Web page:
I do not have time to review all the other areas, but perhaps I may mention a few other concerns. I am concerned about the articles which surrender national decision-making on the mechanisms for controlling movement of people across borders and for dealing with external immigration. I cannot believe that, while not formally adopting the European Charter of Fundamental Rights, an attachment can simply be brushed aside as having no significance. The treaty would allow a majority of members to vote that the UK was at risk of a serious breach of the principles of freedom and law, based on their interpretation of those principles.

Under the treaty we would greatly increase the scope of the European courts in their jurisdiction over British courts and British justice. An extension of co-decision-making of itself implies a further shift of power towards Europeanised institutions, as opposed to national governments and national parliaments. Therefore, in this treaty, major shifts in power are intended which I do not believe have yet been fully understood in this country.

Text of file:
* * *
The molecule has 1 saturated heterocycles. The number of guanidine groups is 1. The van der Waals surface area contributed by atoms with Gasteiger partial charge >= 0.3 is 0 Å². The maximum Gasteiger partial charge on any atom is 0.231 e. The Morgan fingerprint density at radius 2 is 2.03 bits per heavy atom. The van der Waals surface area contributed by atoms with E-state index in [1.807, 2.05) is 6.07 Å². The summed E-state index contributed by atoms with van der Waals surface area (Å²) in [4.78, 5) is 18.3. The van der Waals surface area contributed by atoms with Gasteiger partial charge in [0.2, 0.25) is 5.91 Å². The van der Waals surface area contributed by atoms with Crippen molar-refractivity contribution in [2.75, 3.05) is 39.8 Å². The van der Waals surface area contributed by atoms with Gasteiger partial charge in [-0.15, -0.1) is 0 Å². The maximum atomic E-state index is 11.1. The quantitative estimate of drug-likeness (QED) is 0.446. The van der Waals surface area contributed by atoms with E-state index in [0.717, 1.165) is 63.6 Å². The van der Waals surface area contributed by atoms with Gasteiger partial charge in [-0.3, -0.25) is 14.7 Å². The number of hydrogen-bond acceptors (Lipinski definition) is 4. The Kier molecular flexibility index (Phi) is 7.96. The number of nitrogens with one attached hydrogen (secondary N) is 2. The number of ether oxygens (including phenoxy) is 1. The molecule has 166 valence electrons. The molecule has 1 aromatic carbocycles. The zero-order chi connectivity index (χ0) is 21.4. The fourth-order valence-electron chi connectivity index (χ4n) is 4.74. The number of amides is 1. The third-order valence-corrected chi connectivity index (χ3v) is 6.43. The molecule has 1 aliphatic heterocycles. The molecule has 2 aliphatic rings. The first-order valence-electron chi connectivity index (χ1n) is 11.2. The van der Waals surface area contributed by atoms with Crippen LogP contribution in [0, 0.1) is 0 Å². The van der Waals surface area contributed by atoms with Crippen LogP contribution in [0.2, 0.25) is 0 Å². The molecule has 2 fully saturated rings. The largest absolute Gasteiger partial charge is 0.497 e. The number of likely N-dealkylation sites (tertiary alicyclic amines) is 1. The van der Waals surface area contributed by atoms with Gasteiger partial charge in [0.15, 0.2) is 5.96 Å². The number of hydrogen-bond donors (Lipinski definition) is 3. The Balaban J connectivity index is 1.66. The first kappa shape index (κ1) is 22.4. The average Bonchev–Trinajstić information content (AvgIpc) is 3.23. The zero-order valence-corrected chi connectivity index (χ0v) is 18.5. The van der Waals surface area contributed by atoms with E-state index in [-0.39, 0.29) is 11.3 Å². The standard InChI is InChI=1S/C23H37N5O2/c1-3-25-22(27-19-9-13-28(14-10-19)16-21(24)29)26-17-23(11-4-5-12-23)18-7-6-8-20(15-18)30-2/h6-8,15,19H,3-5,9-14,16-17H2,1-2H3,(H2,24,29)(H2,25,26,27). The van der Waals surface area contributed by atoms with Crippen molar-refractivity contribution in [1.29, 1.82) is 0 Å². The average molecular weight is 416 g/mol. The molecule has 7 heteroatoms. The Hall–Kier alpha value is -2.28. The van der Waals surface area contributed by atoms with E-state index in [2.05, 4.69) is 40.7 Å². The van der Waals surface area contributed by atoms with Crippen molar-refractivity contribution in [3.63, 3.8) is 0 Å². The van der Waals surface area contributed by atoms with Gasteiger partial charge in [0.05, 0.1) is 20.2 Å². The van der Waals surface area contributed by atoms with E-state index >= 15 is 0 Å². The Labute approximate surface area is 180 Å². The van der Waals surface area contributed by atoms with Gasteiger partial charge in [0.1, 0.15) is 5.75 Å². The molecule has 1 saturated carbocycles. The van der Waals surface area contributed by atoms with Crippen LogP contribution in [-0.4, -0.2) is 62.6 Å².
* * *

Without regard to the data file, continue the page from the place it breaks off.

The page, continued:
Finally, I am concerned that the treaty concedes the right of a small group of countries to move ahead in enhanced co-operation without extracting all the concessions that we might seek to win in return. I certainly do not object to a small group moving ahead towards political integration without us. Indeed, if that is what they choose to do, I prefer that they do so without us.

However, we must understand that, for those countries, this is a major prize, and our consent is an important bargaining chip. If we really were concerned about enlargement, should we not argue, for example, that such consent should be given only once we had also agreed a new and more sensible framework for the common agricultural policy? There are many other arguments that we could have extracted in return for that concession. There is a one-off opportunity to use it for that purpose, but it appears to be a missed opportunity.